US census 2010 shows growth favours Republican states
Posted on: 22 Dec 2010
The official population of the United States is now 308,745,538. The population of the United States grew 9.7% to 308.7 million people over the past decade -- the slowest rate of growth since the Great Depression -- the Census Bureau reported on Tuesday.
This is the first time the Census Bureau has released data from the population surveys filled out earlier this year. And the counts include everyone -- not just citizens or legal immigrants -- even people who are in the country illegally.
In the 1930s, the population grew by just 7.3%. Comparatively, the nation added 13.2% more residents during the 1990s. The law requires the Census to report the official population counts -- both national and by state -- to the President before Jan. 1.
The Census figures will be used to reapportion the 435 seats in the U.S. Congress among the 50 states. The numbers trigger a high-stakes process wherein the dominant party in each state redraws the election map, shaping the political landscape for the next 10 years. The new numbers will represent a gain for Republicans as population growth in their electoral bases like Texas give them more seats.
The results were seen as a blow to Obama and a win for Republicans because most of the states losing electoral votes and seats in the House of Representatives, such as New York, Massachussetts and New Jersey, lean toward or are heavily Democratic while many of the ones gaining seats, such as Texas and Arizona, are Republican strongholds.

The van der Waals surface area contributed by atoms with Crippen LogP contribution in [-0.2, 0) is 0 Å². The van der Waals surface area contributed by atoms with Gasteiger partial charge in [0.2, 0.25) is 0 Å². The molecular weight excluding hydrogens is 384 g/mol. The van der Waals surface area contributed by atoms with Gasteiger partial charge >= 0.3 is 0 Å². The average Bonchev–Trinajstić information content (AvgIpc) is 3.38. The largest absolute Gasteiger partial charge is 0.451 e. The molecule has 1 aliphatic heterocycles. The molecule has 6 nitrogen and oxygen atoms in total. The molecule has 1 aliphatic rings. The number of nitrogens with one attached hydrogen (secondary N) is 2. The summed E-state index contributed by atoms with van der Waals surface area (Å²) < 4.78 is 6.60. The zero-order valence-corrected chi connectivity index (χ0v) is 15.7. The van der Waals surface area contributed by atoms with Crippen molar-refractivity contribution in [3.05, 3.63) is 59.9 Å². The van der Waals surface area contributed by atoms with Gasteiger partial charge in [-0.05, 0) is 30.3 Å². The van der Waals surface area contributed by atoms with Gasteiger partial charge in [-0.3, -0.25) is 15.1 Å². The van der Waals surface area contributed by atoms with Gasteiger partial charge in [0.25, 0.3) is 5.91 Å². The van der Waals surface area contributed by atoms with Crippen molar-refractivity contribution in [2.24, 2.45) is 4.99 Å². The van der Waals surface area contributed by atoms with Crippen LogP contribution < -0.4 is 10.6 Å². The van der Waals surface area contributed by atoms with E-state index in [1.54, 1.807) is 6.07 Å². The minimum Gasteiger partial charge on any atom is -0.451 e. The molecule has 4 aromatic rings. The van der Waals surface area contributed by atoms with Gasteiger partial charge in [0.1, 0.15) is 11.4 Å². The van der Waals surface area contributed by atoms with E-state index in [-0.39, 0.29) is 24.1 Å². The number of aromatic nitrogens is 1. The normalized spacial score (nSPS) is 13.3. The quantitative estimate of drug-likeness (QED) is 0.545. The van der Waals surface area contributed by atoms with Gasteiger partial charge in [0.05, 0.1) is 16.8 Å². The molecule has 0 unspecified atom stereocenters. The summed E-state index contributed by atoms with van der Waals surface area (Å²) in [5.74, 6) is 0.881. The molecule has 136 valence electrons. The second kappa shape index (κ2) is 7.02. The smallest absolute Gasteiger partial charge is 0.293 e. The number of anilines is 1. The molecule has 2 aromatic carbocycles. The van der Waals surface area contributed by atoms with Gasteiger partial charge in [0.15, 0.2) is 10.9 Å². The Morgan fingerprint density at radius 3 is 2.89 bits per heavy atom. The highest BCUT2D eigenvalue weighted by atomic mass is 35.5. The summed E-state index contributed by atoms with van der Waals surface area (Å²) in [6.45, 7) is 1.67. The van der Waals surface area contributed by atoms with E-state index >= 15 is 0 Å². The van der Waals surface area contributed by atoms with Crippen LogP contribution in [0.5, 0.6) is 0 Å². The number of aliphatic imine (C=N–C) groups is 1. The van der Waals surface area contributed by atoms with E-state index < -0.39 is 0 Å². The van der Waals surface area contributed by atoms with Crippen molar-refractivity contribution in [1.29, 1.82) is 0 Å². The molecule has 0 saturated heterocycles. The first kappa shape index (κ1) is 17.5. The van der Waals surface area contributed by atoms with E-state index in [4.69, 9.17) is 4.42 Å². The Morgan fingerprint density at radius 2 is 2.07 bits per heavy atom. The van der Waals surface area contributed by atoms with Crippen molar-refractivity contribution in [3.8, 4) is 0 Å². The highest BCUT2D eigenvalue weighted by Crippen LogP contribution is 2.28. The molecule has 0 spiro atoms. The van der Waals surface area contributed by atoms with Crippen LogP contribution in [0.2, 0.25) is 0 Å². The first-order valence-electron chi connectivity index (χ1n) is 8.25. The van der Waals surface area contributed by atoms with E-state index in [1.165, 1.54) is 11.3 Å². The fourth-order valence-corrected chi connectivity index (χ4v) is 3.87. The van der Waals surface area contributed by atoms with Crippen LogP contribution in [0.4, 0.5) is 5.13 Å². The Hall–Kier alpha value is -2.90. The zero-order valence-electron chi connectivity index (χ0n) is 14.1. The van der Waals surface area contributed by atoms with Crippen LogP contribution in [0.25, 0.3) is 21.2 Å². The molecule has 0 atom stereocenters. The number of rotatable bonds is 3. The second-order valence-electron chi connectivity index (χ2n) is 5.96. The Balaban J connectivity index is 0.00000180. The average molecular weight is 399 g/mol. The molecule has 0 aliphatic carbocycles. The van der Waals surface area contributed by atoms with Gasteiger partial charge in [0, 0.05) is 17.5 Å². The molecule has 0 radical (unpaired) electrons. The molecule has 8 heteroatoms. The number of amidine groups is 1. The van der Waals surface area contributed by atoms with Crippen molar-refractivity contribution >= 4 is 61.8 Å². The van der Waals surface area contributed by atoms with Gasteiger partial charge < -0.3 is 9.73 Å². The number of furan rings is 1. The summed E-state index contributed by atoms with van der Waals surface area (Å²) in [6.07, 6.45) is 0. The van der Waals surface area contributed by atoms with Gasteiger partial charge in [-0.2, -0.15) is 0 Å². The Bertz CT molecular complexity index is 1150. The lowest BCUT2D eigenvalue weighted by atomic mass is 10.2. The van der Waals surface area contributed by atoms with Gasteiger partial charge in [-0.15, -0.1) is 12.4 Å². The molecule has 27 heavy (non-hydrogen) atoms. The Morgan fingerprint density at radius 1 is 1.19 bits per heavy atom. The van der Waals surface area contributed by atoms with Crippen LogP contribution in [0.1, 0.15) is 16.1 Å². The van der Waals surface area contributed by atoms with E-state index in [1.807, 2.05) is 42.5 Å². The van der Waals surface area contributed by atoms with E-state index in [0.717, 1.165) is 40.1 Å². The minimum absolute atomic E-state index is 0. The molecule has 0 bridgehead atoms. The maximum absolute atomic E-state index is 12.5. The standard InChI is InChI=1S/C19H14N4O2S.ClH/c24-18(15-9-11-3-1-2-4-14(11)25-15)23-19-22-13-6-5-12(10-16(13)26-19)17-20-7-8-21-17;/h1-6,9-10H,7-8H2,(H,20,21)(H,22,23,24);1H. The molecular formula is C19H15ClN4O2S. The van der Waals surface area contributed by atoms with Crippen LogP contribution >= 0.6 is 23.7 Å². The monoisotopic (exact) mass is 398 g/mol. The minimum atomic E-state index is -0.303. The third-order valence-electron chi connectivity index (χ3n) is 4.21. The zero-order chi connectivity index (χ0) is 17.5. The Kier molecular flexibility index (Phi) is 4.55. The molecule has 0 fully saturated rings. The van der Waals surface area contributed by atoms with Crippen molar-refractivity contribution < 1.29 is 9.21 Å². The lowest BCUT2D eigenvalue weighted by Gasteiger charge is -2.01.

The 2010 census also shows America's once-torrid population growth dropping to its lowest level in seven decades.
The new number, based on the surveys taken on April 1, 2010, is a 9.7 percent increase over the last census, 281.4 million residents in 2000.
The U.S. is still growing quickly relative to other developed nations. The population in France and England each increased roughly 5 percent over the past decade, while in Japan the number is largely unchanged and in Germany the population is declining. China grew at about 6 percent; Canada's growth rate is roughly 10 percent.
The declining growth rate since 2000 is due partly to the economic meltdown in 2008, which brought U.S. births and illegal immigration to a near standstill compared with previous years. The 2010 count represents the number of people — citizens as well as legal and illegal immigrants — who called the U.S. their home on April 1 this year.
Census Bureau director Robert Groves said that natural replacement accounted for about 60% of the growth this past decade while immigration made up the remaining 40%. But growth slowed dramatically because the birth rate fell during the decade and fewer people moved to the U.S.
The country's fertility rate is nearly 2.1 children per woman, just about the natural replacement rate, according to data from the United Nations World Population Prospects. That is down from the baby-boom years, when it hit a peak of 3.7, but above most developed countries.
The most populous state was California (37,253,956); the least populous, Wyoming (563,626).
The 2010 census results also are used to distribute more than $400 billion in annual federal aid and will change each state's Electoral College votes beginning in the 2012 presidential election.